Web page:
## |

The graph of a nondecreasing function,
, is called a *devil's staircase* if
there exists a family of disjoint open intervals, such that their union is
dense in ,
the function is constant on each interval and such that takes
different values on different intervals (see, e.g., [6, 8]).

A rational number, is called *exceptional*,
if the homeomorphism
such that is conjugate to .
For any *non-exceptional* *p*/*q*, the set
is an interval, with nonempty interior.
Using the terminology of circle maps, we call
a *phase locking interval*.
If *p*/*q* is exceptional, the interval degenerates to a single point
.
In this case, every point on the invariant
curve is periodic. From the formula in Lemma 2.2
of we get:

This leads to the following Corollary:

By differentiating this relation along a deformation, we get
necessary conditions which have to hold in an exceptional case.

Let be a *q*-periodic orbit, and let
be a *deformation* of *O*. We assume that *I* is an interval
with a nonempty interior,
that . Let be the
polygon corresponding to *O*(*t*).
We will assume that the deformation *O*(*t*) is differentiable for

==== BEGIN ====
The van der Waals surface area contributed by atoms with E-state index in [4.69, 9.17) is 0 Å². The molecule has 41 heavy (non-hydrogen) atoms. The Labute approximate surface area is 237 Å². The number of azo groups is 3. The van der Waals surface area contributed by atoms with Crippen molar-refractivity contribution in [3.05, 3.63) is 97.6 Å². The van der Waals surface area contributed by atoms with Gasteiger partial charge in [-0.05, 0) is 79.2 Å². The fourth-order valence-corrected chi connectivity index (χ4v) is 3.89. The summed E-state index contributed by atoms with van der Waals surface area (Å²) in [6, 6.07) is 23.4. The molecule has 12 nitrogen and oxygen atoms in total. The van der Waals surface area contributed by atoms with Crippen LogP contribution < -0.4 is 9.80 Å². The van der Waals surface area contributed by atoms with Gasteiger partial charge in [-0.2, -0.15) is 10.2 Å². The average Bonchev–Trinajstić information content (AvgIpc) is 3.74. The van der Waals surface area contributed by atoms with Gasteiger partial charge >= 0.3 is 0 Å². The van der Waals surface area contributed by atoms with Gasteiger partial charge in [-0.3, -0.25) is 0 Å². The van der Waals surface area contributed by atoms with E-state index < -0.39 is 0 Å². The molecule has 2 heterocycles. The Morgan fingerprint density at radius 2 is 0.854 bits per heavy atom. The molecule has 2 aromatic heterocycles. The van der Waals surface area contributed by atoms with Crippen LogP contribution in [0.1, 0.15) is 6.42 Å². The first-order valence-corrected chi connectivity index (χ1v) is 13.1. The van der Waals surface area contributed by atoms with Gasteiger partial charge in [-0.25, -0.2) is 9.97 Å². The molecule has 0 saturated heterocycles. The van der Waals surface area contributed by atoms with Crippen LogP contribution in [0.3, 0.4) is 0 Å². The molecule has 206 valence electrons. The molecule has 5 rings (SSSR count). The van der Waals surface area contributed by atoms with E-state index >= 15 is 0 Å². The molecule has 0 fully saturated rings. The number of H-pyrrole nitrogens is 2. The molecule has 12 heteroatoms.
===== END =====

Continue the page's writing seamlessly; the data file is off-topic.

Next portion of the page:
and *nontrivial*.
By this we mean that are -functions, that
for , and that at least one for .
We say a periodic orbit
*admits a deformation*
if *O* is contained in an interval of periodic orbits.

Proof. Assume a deformation *O*(*t*) exists. Let be parameterized
by arc lengths .
We have and
. Use this and
the mirror equation of geometrical optics to get

Differentiating obtained from Equation (1) gives

This is not possible since for at least one *j*
and for all .
End of the proof.

Fig. 9. Proof of Lemma 3.3. |

This is a special case of a more general theorem, which we have proven in
[3].
There is first of all a geometrical argument which shows that for a generic
convex curve , the rotation function is a devil's staircase. We also
showed that if has a flat point of if
is a polygon, then the rotation function is a devil's staircase.

Figure 10 shows a numerically computed graph of the rotation function in our case, when the is an equilateral triangle. The graph shows the rotation number in dependence on .

Fig. 10. Numerical computation of the rotation number in dependence of . The plateau at the beginning corresponds to rotation number 1/3. The end of the initial plateau is given by the value . |

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